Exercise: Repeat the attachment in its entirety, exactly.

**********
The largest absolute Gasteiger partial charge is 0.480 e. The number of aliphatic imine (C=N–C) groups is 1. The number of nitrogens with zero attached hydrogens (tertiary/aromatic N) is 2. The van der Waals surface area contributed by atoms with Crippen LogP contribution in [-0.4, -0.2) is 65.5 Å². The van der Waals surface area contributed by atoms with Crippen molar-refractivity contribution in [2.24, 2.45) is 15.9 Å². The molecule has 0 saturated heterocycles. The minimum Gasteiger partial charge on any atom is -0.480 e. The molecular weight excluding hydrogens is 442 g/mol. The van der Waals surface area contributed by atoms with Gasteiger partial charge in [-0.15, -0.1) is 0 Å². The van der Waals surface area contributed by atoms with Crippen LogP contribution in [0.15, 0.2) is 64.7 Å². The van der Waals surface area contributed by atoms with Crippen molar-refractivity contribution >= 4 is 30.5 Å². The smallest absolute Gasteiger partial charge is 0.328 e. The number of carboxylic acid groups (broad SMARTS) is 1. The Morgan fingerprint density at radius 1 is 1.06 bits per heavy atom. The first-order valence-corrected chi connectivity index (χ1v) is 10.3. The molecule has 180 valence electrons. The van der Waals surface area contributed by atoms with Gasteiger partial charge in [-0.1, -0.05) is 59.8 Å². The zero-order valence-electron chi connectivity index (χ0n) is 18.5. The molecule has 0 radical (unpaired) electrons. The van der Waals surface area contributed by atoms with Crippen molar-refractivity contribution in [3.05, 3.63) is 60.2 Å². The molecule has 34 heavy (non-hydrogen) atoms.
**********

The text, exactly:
The largest absolute Gasteiger partial charge is 0.480 e. The number of aliphatic imine (C=N–C) groups is 1. The number of nitrogens with zero attached hydrogens (tertiary/aromatic N) is 2. The van der Waals surface area contributed by atoms with Crippen LogP contribution in [-0.4, -0.2) is 65.5 Å². The van der Waals surface area contributed by atoms with Crippen molar-refractivity contribution in [2.24, 2.45) is 15.9 Å². The molecule has 0 saturated heterocycles. The minimum Gasteiger partial charge on any atom is -0.480 e. The molecular weight excluding hydrogens is 442 g/mol. The van der Waals surface area contributed by atoms with Gasteiger partial charge in [-0.15, -0.1) is 0 Å². The van der Waals surface area contributed by atoms with Crippen LogP contribution in [0.15, 0.2) is 64.7 Å². The van der Waals surface area contributed by atoms with Crippen molar-refractivity contribution >= 4 is 30.5 Å². The smallest absolute Gasteiger partial charge is 0.328 e. The number of carboxylic acid groups (broad SMARTS) is 1. The Morgan fingerprint density at radius 1 is 1.06 bits per heavy atom. The first-order valence-corrected chi connectivity index (χ1v) is 10.3. The molecule has 180 valence electrons. The van der Waals surface area contributed by atoms with Gasteiger partial charge in [-0.1, -0.05) is 59.8 Å². The zero-order valence-electron chi connectivity index (χ0n) is 18.5. The molecule has 0 radical (unpaired) electrons. The van der Waals surface area contributed by atoms with Crippen molar-refractivity contribution in [3.05, 3.63) is 60.2 Å². The molecule has 34 heavy (non-hydrogen) atoms.